Man Ordered Held in 1966 Slaying

Thursday, June 8th 2000, 12:00 am
By: News On 6

JACKSON, Miss. (AP) — A white man acquitted of the 1966 killing of a black farm worker pleaded innocent Thursday to new murder charges brought by federal prosecutors.

Clothed in the same tattered overalls he wore when arrested Wednesday, Ernest H. Avants, 69, appeared before a federal magistrate and was ordered held on $100,000 bond.

Prosecutors claim Avants took part in the killing of 67-year-old farm worker Ben Chester White and say it might have been part of a plot to lure the Rev. Martin Luther King to the area so he could be assassinated.

Avants was acquitted in a Mississippi court in 1967. Federal prosecutors, who claimed jurisdiction after learning that the slaying took place in the Homochitto National Forest, said the jury in that trial was never informed that Avants had confessed.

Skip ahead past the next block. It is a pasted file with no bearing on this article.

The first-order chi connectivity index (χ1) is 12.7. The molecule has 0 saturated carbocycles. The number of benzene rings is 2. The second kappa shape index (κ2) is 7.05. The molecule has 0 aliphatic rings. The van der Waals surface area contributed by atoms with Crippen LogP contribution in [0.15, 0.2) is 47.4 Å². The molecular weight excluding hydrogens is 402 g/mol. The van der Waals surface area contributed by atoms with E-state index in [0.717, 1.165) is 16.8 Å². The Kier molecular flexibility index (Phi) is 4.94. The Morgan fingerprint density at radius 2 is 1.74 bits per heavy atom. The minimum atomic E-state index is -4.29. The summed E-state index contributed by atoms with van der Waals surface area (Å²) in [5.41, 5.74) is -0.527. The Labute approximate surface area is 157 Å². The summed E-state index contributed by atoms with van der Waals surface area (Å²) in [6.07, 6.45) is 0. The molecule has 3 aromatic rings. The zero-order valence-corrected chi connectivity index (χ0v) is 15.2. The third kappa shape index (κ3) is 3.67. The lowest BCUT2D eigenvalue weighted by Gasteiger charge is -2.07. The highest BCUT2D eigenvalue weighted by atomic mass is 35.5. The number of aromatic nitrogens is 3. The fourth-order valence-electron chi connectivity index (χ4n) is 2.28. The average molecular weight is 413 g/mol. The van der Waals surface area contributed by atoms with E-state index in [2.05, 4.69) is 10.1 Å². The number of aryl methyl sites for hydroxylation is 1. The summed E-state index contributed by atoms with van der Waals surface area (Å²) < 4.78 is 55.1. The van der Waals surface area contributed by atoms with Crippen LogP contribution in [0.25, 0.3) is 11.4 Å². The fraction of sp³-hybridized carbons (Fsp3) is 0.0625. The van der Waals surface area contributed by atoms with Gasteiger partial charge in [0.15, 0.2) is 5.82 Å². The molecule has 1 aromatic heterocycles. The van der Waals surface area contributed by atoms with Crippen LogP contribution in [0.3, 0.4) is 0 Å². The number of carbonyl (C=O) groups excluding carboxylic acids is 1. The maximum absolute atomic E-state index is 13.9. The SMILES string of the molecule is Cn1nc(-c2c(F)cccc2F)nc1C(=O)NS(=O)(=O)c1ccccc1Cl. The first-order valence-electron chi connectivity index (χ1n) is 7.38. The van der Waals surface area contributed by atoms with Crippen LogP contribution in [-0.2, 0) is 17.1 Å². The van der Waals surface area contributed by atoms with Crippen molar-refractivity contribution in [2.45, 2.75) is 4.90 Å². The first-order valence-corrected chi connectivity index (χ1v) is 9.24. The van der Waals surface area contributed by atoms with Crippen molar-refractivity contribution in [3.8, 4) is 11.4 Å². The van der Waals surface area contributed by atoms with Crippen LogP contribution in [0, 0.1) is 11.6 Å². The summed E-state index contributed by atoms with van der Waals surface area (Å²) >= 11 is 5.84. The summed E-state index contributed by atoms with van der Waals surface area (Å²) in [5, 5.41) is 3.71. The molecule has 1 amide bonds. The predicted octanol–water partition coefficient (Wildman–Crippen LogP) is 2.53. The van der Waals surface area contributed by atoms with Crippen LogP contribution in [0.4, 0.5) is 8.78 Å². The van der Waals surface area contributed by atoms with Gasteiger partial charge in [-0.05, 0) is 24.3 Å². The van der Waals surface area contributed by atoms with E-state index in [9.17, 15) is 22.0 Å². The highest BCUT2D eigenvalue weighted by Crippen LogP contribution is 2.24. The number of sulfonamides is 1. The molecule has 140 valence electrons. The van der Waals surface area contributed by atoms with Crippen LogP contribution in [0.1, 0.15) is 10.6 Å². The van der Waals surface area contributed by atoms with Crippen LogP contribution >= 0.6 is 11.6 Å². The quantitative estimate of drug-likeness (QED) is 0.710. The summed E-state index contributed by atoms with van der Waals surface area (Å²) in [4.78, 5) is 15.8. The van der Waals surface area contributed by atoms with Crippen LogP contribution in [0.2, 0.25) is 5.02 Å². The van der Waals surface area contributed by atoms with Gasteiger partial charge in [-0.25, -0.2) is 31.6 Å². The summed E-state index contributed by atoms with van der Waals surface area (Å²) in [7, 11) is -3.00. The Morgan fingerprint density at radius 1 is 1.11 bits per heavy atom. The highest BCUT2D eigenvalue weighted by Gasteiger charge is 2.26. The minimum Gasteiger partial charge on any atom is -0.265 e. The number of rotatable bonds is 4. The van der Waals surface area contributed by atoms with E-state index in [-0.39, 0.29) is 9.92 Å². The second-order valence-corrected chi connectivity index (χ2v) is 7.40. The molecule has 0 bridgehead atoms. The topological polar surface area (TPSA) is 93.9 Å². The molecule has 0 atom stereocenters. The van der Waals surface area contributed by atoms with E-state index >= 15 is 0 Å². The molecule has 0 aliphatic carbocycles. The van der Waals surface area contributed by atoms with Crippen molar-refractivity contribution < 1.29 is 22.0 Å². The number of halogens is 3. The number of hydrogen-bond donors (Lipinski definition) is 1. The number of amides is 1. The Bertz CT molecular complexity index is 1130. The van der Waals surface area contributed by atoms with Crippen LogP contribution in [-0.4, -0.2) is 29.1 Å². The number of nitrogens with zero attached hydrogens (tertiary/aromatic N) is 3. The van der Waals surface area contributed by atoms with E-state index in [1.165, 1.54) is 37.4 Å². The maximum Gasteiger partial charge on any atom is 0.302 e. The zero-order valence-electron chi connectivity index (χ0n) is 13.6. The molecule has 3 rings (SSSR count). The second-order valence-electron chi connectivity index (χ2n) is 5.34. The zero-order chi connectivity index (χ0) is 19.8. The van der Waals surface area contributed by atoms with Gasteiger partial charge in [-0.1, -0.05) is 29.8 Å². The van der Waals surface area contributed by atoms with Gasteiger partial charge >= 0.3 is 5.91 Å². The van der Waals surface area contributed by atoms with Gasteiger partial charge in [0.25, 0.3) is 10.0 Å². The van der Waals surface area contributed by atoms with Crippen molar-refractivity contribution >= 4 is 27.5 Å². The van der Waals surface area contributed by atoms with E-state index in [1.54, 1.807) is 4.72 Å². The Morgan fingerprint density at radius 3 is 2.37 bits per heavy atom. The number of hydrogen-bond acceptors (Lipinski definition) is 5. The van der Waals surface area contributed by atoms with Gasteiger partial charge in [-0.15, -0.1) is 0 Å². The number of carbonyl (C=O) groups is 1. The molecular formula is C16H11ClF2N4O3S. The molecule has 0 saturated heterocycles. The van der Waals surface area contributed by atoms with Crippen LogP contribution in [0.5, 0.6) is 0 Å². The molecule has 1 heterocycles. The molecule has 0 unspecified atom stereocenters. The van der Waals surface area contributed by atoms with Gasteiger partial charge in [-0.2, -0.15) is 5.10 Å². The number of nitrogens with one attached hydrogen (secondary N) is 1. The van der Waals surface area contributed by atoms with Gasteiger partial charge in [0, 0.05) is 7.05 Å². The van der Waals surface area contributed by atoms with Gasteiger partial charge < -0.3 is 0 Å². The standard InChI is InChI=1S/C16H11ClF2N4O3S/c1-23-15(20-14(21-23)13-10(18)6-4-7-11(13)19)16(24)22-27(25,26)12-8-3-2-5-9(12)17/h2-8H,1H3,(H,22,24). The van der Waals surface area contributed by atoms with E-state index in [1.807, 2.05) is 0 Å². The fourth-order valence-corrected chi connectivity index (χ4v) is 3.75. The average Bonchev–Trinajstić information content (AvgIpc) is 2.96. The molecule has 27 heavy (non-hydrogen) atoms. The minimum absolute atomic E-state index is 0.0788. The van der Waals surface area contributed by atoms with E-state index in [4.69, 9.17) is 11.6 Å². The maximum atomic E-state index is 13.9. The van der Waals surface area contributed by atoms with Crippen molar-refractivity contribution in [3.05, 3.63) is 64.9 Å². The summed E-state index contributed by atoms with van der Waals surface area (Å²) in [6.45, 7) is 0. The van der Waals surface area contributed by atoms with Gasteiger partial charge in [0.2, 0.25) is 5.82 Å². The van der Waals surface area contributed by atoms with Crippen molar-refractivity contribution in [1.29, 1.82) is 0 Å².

During Thursday's hearing, U.S. Magistrate Jim Sumner set trial for Aug. 7 in federal court in Jackson. Avants was returned to the custody of federal marshals following the brief hearing. Prosecutors have not said whether they will seek the death penalty.

Morris Dees, co-founder of the Southern Poverty Law Center in Montgomery, Ala., said Avants' indictment is proof the crimes of the civil rights era haven't been forgotten.

``Bringing it up doesn't cause more pain, it brings closure to a very painful era,'' Dees said. ``It gives some type of closure to the families involved, to Mr. White's family and to the black people who have suffered through this grave injustice.''

Avants has maintained his innocence. Two other men accused along with him, James Jones and Claude Fuller, have died. Jones confessed, but a mistrial was declared in his case. Fuller was never tried.

The case was reopened in November after the ABC News program ''20/20'' reported that White's murder took place on federal property.


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